Constance Wu, star of the ABC Comedy “Fresh Off the Boat,” spoke about her experiences as an Asian American woman in the entertainment industry in Lyons Dining Hall last night in an event hosted by the Asian Caucus Cabinet, the AHANA Leadership Council, and the International Club of Boston College.
The event is part of the Asian Caucus Cabinet’s annual media spotlight and the ALC’s Representation Matters series.
“Every year, the Asian Caucus sponsors an Asian American who is recognized in their own industry,” said Asian Caucus co-president Clara Lee, LSOE ‘17, as she introduced the event, “Two years ago, we began to spotlight and raise awareness about the Asian American experience, especially in a historically low represented industry, such as media.”
Wu’s portrayal of no-nonsense, pragmatic Asian-American mother Jessica Huang has earned two nominations from the Critics’ Choice Television Award for ‘Best Actress in a Comedy’ in 2015 and the TCA for ‘Individual Achievement in Comedy’ in 2015 and 2016.
Wu’s career continues to grow, as it was recently announced that she was cast as the lead in the upcoming film “Crazy Rich Asians,” which is based off Kevin Kwan’s New York Times best-selling book.
The event began with a discussion moderated by LSOE Professor Oh Myo Kim, who has expertise in international adoption, and was followed by a Q&A session.
Kim opened the discussion by asking about Wu’s childhood and early interest in acting.
Wu described her childhood growing up in Richmond, Va. with Chinese-Taiwanese parents and three sisters. At an early age, she discovered a love for acting in her local community theater and pursued this interest in college.
“Growing up in a mostly white town, I was attracted to community theater,” Wu said, “You were always accepted in the theater, and it was a welcoming, creative space.”
After college, Wu worked in theater in New York before moving to Los Angeles, where she landed the leading role in “Fresh Off the Boat” in 2014.
Kim then directed the conversation to the importance of Asian-American representation in the media, describing how much it meant for her as a teenager to see Margaret Cho, an Asian American who starred in the ABC sitcom “All-American Girl.”
“All-American Girl” was the only network television show that featured Asian Americans in the leading roles and celebrated their culture until “Fresh Off the Boat” came out ten years later.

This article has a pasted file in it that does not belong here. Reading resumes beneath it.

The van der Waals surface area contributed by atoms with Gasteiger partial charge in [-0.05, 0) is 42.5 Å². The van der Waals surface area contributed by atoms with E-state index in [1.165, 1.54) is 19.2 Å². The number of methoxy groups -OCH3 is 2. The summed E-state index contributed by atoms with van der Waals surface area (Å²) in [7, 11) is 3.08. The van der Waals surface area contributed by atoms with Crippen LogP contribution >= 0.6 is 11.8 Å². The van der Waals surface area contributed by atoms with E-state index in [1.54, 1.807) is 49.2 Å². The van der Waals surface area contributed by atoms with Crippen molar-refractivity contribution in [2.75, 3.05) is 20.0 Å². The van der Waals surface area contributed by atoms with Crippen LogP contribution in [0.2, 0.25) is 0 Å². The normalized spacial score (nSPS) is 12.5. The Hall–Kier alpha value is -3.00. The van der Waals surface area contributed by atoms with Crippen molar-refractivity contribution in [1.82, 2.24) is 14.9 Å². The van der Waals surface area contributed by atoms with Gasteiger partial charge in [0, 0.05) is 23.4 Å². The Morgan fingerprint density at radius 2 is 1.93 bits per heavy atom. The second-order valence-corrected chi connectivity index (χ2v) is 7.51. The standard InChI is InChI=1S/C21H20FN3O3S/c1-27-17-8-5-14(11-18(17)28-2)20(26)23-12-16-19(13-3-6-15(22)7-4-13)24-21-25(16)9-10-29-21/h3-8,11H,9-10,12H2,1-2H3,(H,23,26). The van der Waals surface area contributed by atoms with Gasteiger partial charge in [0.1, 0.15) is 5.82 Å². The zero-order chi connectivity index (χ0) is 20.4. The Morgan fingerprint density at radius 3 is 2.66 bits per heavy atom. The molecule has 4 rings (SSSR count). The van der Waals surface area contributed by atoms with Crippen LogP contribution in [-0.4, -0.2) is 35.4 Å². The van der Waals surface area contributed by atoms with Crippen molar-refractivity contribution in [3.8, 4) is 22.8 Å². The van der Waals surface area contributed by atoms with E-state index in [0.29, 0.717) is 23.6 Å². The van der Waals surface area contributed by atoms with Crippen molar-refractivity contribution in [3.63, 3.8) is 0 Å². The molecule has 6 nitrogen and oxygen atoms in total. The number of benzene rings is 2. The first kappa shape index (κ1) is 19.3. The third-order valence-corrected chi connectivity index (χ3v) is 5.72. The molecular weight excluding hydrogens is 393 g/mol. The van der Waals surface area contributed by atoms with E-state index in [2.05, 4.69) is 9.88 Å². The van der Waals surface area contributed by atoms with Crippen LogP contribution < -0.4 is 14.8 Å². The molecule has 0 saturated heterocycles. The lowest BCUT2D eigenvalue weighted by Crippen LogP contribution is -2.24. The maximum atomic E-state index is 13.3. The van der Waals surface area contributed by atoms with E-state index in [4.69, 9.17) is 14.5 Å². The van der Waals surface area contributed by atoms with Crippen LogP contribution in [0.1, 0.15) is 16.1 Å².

According to Wu, it can be hard for new stories to be told because investors want to commit to storylines that have proven to be successful in the past because they do not want to risk their money. Wu believes that these investors should listen more to the artists who have spent their lives studying art and telling stories.
“One thing that I do see shifting in Hollywood is not only that we are trying to tell more Asian-American stories, but that we are allowing Asian Americans to be the one to tell them,” said Wu, “I think that is great because it gives us ownership and value of our stories.”
Kim’s also asked about what Wu thinks of the media attention she has received for speaking out about racial and gender issues on social media, including recent Twitter posts about Casey Affleck’s Oscar nomination.
“The problem with media amplification is that it becomes a very clickbait, reactive thing when the issue is more complex than that and deserves more attention than we are giving it,” Wu said.
Wu also addressed an exchange between Margaret Cho and Tilda Swinton over the importance of Asians being cast as Asian characters in the media.
“I’m always talking about systemic racism, sexism, and misogyny. When the media makes it ‘oh, you’re slamming Casey!’ or ‘oh, you’re slamming Tilda,’ it becomes personal,” said Wu, “The person can say they have good intentions, which takes the conversation in the wrong direction without addressing the larger systemic issue.”
Wu also discussed her perspective on how she handles the criticism she receives.
“For me, self-care is about taking care of the things that matter to me,” said Wu, “That means speaking up if something matters, and if someone challenges me, I stand my ground. I’ve done the other thing where I defer and I apologize to get ahead, and it’s effective, but it ends up making me feel worse when I’m alone.”
Wu also offered advice for young Asian Americans who are interested in acting careers.
“Read as much good fiction as you can, listen to people, and observe and care about people. But don’t set up a power dynamic where you are discrediting your value. We put our souls on screen, and that’s a great value,” said Wu.
According to Wu, her love for acting and the value of her work has sustained her when she was rejected.
She said, “When you’re broke as a joke, and you have no cars and cool clothes to fill the sadness, you actually have to learn how to create meaning from nothing. When you realize that you have the tools to create that, you feel unmeasurably rich.”